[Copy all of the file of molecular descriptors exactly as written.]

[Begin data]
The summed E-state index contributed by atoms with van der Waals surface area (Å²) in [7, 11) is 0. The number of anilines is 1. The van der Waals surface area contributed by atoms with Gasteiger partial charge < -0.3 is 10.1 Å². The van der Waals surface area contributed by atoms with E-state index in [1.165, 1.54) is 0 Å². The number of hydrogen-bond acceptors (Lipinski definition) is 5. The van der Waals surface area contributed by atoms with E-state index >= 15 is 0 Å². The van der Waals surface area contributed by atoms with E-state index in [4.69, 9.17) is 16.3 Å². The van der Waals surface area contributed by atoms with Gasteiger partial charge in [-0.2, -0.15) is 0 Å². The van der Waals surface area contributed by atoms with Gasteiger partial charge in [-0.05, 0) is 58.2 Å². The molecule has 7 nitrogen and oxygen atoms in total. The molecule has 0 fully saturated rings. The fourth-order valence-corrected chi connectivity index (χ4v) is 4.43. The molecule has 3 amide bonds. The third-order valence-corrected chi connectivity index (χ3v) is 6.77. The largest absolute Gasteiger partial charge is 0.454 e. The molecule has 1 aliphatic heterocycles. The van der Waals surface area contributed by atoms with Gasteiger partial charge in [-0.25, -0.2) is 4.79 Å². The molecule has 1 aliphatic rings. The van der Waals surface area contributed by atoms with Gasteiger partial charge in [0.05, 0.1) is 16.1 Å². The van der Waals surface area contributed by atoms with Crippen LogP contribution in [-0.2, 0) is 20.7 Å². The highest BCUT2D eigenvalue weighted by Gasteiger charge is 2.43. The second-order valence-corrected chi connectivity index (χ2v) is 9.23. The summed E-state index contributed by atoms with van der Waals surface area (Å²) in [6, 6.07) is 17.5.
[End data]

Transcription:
The summed E-state index contributed by atoms with van der Waals surface area (Å²) in [7, 11) is 0. The number of anilines is 1. The van der Waals surface area contributed by atoms with Gasteiger partial charge < -0.3 is 10.1 Å². The van der Waals surface area contributed by atoms with E-state index in [1.165, 1.54) is 0 Å². The number of hydrogen-bond acceptors (Lipinski definition) is 5. The van der Waals surface area contributed by atoms with E-state index >= 15 is 0 Å². The van der Waals surface area contributed by atoms with E-state index in [4.69, 9.17) is 16.3 Å². The van der Waals surface area contributed by atoms with Gasteiger partial charge in [-0.2, -0.15) is 0 Å². The van der Waals surface area contributed by atoms with Gasteiger partial charge in [-0.05, 0) is 58.2 Å². The molecule has 7 nitrogen and oxygen atoms in total. The molecule has 0 fully saturated rings. The fourth-order valence-corrected chi connectivity index (χ4v) is 4.43. The molecule has 3 amide bonds. The third-order valence-corrected chi connectivity index (χ3v) is 6.77. The largest absolute Gasteiger partial charge is 0.454 e. The molecule has 1 aliphatic heterocycles. The van der Waals surface area contributed by atoms with Gasteiger partial charge in [-0.25, -0.2) is 4.79 Å². The molecule has 1 aliphatic rings. The van der Waals surface area contributed by atoms with Gasteiger partial charge in [0.05, 0.1) is 16.1 Å². The van der Waals surface area contributed by atoms with Crippen LogP contribution in [-0.2, 0) is 20.7 Å². The highest BCUT2D eigenvalue weighted by Gasteiger charge is 2.43. The second-order valence-corrected chi connectivity index (χ2v) is 9.23. The summed E-state index contributed by atoms with van der Waals surface area (Å²) in [6, 6.07) is 17.5.